DALLAS — A suspect was shot and arrested by Methodist Hospital police after he fatally shot two hospital employees on Saturday morning, officials said.
Police said the suspect, 30-year-old Nestor Hernandez, has now been charged with capital murder.
Hernandez was already on parole for aggravated robbery and was wearing an active ankle monitor.
"The Methodist Health System Family is heartbroken at the loss of two of our beloved team members," Methodist Health System Executive leadership said in a statement. "Our entire organization is grieving this unimaginable tragedy. During this devastating time, we want to ensure our patients and employees that Methodist Dallas Medical Center is safe, and there is no ongoing threat. Our prayers are with our lost co-workers and their families, as well as our entire Methodist family. We appreciate the community’s support during this difficult time."
Both victims were identified as Jacqueline Pokuaa, 45, and Annette Flowers, 63, who were the two Methodist employees who died in the shooting.
Dallas Police Chief Eddie Garcia publicly identified the two victims during a news conference on Monday afternoon. Police said Katie Flowers is the second victim's legal name, but friends told WFAA that she goes by Annette.
At about 11:15 a.m. on Saturday, Dallas officers responded to Methodist Hospital in the 1400 block of N. Beckley Avenue following reports of a shooting.
According to an arrest warrant obtained by WFAA, Hernandez went to the hospital to visit his girlfriend who had given birth to their child. The warrant stated that Hernandez began "acting strangely" and accused his girlfriend of cheating on him,
The suspect than started searching the room his girlfriend was recovering from labor in to see if anyone else was in there, according to the warrant. The warrant then stated that Hernandez pulled out a handgun and hit his girlfriend in the head multiple times with it.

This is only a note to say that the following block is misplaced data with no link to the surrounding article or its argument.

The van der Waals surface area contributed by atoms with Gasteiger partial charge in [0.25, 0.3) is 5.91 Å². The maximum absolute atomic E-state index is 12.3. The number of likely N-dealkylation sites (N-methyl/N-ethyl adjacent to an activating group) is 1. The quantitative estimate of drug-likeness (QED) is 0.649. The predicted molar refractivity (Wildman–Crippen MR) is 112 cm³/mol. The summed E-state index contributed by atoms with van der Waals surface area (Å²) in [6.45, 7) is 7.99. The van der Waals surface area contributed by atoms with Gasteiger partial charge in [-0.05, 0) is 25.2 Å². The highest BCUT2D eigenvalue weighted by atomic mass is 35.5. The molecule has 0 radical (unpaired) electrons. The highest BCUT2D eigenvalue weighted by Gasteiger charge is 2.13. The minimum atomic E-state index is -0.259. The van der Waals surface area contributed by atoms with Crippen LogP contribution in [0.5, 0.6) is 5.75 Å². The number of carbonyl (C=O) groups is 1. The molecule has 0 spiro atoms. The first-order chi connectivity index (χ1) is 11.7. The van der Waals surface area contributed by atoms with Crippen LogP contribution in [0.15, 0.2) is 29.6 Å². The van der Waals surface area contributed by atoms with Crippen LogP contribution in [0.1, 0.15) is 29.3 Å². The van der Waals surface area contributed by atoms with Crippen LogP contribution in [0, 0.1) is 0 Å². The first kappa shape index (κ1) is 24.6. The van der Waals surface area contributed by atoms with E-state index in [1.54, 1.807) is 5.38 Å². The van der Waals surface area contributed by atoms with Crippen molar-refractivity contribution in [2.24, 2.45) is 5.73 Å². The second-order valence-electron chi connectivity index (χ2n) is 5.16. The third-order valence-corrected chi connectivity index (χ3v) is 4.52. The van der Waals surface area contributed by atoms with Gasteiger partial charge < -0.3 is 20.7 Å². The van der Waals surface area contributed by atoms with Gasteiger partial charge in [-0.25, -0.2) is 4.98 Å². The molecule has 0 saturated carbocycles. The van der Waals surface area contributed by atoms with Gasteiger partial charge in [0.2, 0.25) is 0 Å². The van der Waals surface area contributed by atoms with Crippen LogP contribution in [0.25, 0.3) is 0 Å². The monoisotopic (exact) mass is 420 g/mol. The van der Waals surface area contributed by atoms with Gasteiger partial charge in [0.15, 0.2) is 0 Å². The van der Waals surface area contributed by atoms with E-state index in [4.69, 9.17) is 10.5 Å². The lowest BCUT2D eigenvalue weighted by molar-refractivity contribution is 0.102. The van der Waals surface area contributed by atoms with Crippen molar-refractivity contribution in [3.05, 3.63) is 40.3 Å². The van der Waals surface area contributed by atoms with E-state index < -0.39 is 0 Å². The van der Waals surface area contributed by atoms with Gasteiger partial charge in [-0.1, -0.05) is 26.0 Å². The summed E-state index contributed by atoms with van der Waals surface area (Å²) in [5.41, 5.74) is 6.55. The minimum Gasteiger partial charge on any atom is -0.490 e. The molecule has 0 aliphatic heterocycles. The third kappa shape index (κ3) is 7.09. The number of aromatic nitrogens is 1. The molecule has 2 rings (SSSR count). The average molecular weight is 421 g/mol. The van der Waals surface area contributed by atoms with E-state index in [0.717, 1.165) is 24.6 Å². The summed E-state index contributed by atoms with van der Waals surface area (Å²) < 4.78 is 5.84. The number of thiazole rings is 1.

According to the warrant, his girlfriend told police that Hernandez made statements such as, "We are both going to die today," and "Whoever comes in this room is going to die with us."
The warrant stated that Pokuaa entered the room and was fatally shot by Hernandez. According to the warrant, Flowers and Methodist Hospital police officer Sgt. Robert Rangel were in the hallway and heard the gunshot.
The warrant stated that Flowers then looked into the room and was also fatally shot by Hernandez. Rangel then took cover and shot Hernandez in the right leg, according to the warrant.
At a press conference on Monday, Dallas Police Chief Eddie Garcia said that Hernandez reportedly reloaded his weapon and started to leave the room, still armed with his gun, when Rangel shot him. After being shot, Garcia said, Hernandez went back into the room and engaged in a brief standoff with police before being taken into custody.
Hernandez was then detained and taken to another hospital for treatment, police said.
Police have not released any further information at this time concerning any motive that might have led to the shooting.
Texas Child Protective Services (CPS) tells WFAA that an investigation was opened Saturday as a result of the shooting but said the family has no prior history with the department. CPS added that there is a possibility the baby might be placed in foster care, but said its investigation is ongoing.
Garcia tweeted on Saturday that the Dallas Police Department's hearts go out to those affected by the shooting, adding that he was "outraged" at the "lack of accountability" in the justice system. Garcia further said that "the fact that, under this broken system, we give violent criminals more chances than our victims" is a "travesty."
Added Garcia: "The pendulum has swung too far."
In a statement released Saturday, Dr. Serena Bumpus, RN, CEO of the Texas Nurses Association (TNA), called the shooting at Methodist "unacceptable."
According to the TNA statement, which cites figures from the U.S. Bureau of Labor Statistics, workplace violence rates have been increasing across all workgroups since before the pandemic, but nurses endure a violence rate 12.7 violent events per 10,000 full-time workers -- about three times greater than "all other professions."
On average, the TNA statement adds while citing a recent Press Ganey report, two nurses were assaulted every hour in the second quarter of 2022 across America, which translates to a rate of 57 assaults per day.
"No person should fear for their life for merely going to work, especially a nurse or healthcare worker whose passion is to help others heal," Bumpus said in the TNA statement. "We hope our legislators understand that we need to protect our healthcare workers."
This is a developing story. Stay with WFAA for more information as it becomes available.